Fluke Networks introduced a Web-based service that companies can use to keep tabs on the performance of business software delivered online.
The network-monitoring vendor launched TruView Live this week. The product helps companies track whether software-as-a-service (SaaS) applications like Salesforce.com and Microsoft Office 365 are complying with service level agreements. TruView is similar to SaaS performance monitoring services from AppNeta and NetBeez.
In the summer, Fluke plans to add monitoring of hosted voice over IP (VoIP) services. TruView Live will test whether the external network or a company's in-house infrastructure is the cause of latency, jitter or dropped calls.
"I'm not aware of a lot of vendors providing that kind of visibility," said Shamus McGillicuddy, analyst for Enterprise Management Associates.
How TruView Live works
TruView Live uses small applications called Pulses to send test traffic to software in the cloud or on-premise. The results are gathered and sent to Fluke's servers for analysis. The results are displayed on a Web-based dashboard.
"This is particularly useful because it's difficult to get a sense of how your cloud-based applications and services are performing," McGillicuddy said. "Usually, you rely on user complaints."
Pulses can be deployed in three ways. The first is hardware slightly larger than a pack of gum that can be plugged into an Ethernet port of a campus switch or router.
Another option is a virtual Pulse that's deployed on an application server or a PC that communicates with an online service. The app runs on Linux or Windows.
The third option is called Global Pulse, which can be deployed on Amazon Web Services (AWS). The Pulse monitors the performance of applications hosted by the cloud infrastructure provider.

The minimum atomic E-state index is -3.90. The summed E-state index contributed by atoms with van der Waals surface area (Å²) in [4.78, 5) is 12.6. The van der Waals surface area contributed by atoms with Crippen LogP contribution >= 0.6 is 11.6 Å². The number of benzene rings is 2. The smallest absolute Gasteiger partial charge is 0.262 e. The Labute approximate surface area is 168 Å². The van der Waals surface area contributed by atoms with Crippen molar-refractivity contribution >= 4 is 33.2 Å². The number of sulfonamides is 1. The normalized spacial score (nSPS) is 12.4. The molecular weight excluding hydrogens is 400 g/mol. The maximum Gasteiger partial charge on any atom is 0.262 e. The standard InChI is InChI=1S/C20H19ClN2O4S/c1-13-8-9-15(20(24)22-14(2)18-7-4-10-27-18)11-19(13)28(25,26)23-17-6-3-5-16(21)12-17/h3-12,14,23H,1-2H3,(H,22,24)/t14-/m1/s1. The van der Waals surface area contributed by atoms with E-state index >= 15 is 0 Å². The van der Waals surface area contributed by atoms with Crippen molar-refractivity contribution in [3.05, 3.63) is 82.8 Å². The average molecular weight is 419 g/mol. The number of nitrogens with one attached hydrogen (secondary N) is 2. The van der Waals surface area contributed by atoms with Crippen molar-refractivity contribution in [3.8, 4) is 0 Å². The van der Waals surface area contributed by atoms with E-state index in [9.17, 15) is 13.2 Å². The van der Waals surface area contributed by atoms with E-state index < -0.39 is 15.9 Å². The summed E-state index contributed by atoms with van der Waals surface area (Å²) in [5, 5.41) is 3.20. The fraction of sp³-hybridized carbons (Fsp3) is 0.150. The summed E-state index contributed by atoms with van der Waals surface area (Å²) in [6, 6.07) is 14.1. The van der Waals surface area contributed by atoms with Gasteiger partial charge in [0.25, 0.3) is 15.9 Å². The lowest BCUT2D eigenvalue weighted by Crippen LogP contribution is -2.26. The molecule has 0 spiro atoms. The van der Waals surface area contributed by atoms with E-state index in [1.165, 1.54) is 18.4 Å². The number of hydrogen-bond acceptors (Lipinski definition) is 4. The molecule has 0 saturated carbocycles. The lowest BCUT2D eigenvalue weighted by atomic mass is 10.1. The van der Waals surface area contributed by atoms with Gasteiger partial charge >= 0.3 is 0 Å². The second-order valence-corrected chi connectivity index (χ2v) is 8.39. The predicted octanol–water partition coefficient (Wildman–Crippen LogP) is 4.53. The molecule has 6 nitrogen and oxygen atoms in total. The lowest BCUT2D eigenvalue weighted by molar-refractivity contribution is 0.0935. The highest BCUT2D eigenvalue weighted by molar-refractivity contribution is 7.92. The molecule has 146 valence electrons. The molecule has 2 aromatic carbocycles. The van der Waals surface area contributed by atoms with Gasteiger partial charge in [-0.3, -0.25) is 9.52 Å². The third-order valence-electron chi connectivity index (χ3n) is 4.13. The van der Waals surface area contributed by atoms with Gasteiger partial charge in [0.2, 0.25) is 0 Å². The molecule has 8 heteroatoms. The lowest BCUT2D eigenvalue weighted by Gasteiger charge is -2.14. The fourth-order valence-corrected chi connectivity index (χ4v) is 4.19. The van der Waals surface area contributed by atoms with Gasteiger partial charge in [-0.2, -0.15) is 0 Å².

What's missing from TruView Live
A Global Pulse can only be used on AWS, but Fluke hopes to partner with other service providers like Microsoft. "We have plans to grow our Global Pulse world," said Jason Chaffee, Fluke senior product manager.
McGillicuddy would like to see deeper integration between TruView Live and Fluke's core product TruView, which analyzes application performance on corporate networks. "Application-aware network performance management products benefit from deep integration of multiple data sources," he said.
Integration today is limited to having Live data appear on the TruView dashboard. Companies can sign up for TruView Live through Fluke's self-service portal.
Last October, network performance monitoring company NetScout Systems announced the $2.6 billion acquisition of Fluke and other technology companies owned by Danaher Corp. Danaher designs and manufactures medical, industrial and commercial products and services worldwide.
NetScout is focused on North America while Fluke has more international customers, particularly in the midmarket. The deal is expected to close this summer.
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